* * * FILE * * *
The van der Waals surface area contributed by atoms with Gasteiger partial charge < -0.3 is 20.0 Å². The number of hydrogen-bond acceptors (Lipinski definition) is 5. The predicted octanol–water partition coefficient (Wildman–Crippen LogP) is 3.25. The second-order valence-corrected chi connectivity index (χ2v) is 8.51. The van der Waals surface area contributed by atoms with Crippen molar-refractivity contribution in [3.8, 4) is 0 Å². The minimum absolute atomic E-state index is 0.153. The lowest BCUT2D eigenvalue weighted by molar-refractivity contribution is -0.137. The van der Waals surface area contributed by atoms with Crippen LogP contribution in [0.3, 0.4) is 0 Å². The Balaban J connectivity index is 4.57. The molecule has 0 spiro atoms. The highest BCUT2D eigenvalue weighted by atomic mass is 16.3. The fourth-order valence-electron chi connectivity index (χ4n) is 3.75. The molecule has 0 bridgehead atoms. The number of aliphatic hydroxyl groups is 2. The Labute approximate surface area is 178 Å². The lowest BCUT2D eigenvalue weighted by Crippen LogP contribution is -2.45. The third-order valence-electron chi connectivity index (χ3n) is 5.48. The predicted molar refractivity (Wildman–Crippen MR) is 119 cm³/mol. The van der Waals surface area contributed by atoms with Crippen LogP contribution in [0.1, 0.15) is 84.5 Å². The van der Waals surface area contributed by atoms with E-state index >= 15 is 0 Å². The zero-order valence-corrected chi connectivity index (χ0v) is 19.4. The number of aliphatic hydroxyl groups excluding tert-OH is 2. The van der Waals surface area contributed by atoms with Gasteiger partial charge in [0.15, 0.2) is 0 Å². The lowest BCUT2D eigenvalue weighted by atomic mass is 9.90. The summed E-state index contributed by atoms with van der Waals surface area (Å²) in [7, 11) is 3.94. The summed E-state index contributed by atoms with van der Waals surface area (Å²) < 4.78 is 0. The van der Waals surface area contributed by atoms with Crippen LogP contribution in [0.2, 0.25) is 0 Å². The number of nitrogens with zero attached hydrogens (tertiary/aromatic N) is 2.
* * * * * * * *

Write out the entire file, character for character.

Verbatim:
The van der Waals surface area contributed by atoms with Gasteiger partial charge < -0.3 is 20.0 Å². The number of hydrogen-bond acceptors (Lipinski definition) is 5. The predicted octanol–water partition coefficient (Wildman–Crippen LogP) is 3.25. The second-order valence-corrected chi connectivity index (χ2v) is 8.51. The van der Waals surface area contributed by atoms with Crippen molar-refractivity contribution in [3.8, 4) is 0 Å². The minimum absolute atomic E-state index is 0.153. The lowest BCUT2D eigenvalue weighted by molar-refractivity contribution is -0.137. The van der Waals surface area contributed by atoms with Crippen LogP contribution in [0.3, 0.4) is 0 Å². The Balaban J connectivity index is 4.57. The molecule has 0 spiro atoms. The highest BCUT2D eigenvalue weighted by atomic mass is 16.3. The fourth-order valence-electron chi connectivity index (χ4n) is 3.75. The molecule has 0 bridgehead atoms. The number of aliphatic hydroxyl groups is 2. The Labute approximate surface area is 178 Å². The lowest BCUT2D eigenvalue weighted by Crippen LogP contribution is -2.45. The third-order valence-electron chi connectivity index (χ3n) is 5.48. The predicted molar refractivity (Wildman–Crippen MR) is 119 cm³/mol. The van der Waals surface area contributed by atoms with Crippen LogP contribution in [0.1, 0.15) is 84.5 Å². The van der Waals surface area contributed by atoms with E-state index >= 15 is 0 Å². The zero-order valence-corrected chi connectivity index (χ0v) is 19.4. The number of aliphatic hydroxyl groups excluding tert-OH is 2. The van der Waals surface area contributed by atoms with Gasteiger partial charge in [0.15, 0.2) is 0 Å². The lowest BCUT2D eigenvalue weighted by atomic mass is 9.90. The summed E-state index contributed by atoms with van der Waals surface area (Å²) in [7, 11) is 3.94. The summed E-state index contributed by atoms with van der Waals surface area (Å²) < 4.78 is 0. The van der Waals surface area contributed by atoms with Crippen LogP contribution in [0.2, 0.25) is 0 Å². The number of nitrogens with zero attached hydrogens (tertiary/aromatic N) is 2.